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Waterfall at Various Shutter Speeds

Now granted, I didn't get the idea to show these photos together until AFTER I took them, so I'll be the first to admit I probably could've gotten a more interesting sample, but oh well.

Last Friday I was over at a fellow karate instructor's house for an instructor gathering. I decided to show up slightly early because he had been telling me how awesome his backyard was, and he had a great waterfall to photograph. As I've learned from various sources, the best times to photograph a waterfall are at sunrise and sunset since there's not as much extraneous light, so you can control the shutter speed better. Why would you want to do that? So you can control what the flow of the water looks like. Taking photos at a really fast shutter speed will basically freeze the action, which is great for sports photography. However a flowing waterfall frozen in time doesn't look the most exciting, so slowing down the shutter speed will give you a sense of motion.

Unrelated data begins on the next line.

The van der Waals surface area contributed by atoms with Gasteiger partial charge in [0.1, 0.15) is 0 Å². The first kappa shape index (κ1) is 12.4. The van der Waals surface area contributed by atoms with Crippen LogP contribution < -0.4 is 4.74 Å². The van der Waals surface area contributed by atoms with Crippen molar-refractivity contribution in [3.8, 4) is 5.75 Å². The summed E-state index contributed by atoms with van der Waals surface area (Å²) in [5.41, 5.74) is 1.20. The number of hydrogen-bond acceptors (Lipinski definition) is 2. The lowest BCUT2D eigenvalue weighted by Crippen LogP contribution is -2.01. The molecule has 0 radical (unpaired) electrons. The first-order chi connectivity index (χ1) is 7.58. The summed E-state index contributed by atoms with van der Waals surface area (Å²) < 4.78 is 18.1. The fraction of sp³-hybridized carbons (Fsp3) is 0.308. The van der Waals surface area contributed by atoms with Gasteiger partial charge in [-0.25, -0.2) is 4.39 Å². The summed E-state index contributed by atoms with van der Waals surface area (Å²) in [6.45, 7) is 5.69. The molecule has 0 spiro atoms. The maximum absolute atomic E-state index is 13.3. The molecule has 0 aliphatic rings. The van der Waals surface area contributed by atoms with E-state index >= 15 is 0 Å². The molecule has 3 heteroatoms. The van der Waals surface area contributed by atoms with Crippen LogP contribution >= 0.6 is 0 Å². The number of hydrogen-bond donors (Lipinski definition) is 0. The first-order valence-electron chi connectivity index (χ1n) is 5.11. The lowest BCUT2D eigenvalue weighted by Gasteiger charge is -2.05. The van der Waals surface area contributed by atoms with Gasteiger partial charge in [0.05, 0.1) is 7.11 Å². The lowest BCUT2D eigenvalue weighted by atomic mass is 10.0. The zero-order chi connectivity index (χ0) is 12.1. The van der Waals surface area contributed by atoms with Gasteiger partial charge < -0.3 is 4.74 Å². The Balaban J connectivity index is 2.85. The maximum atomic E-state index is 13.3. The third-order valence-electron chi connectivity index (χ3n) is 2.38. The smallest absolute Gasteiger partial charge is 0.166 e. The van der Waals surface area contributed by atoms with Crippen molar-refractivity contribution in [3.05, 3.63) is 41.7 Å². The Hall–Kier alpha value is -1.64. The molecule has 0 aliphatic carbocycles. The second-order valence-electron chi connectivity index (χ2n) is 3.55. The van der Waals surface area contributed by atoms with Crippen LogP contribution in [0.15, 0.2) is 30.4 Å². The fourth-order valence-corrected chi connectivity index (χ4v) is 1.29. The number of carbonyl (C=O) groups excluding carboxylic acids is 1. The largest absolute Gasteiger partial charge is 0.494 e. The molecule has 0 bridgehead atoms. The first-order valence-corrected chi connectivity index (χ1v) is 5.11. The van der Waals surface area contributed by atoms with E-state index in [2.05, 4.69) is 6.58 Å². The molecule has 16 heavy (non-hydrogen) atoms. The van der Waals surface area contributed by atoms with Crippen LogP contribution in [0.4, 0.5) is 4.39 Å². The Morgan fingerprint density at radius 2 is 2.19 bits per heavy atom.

Here's the same photo, taken at 3 different shutter speeds, one right after the other. Like I said, I *should've* taken one much faster too, but well, I didn't.

1 second:
1 second shutter
.3 seconds:
.3 second shutter
1/8 second:
1/8 second shutter

Even with just that tiny sample, you can still see the difference in the water flow. I think I actually like the 1/8 second one the best though.

In any case, here's my favorite photo from the evening, and one which I just ordered as a canvas from APC.

John and Dorothy Waterfall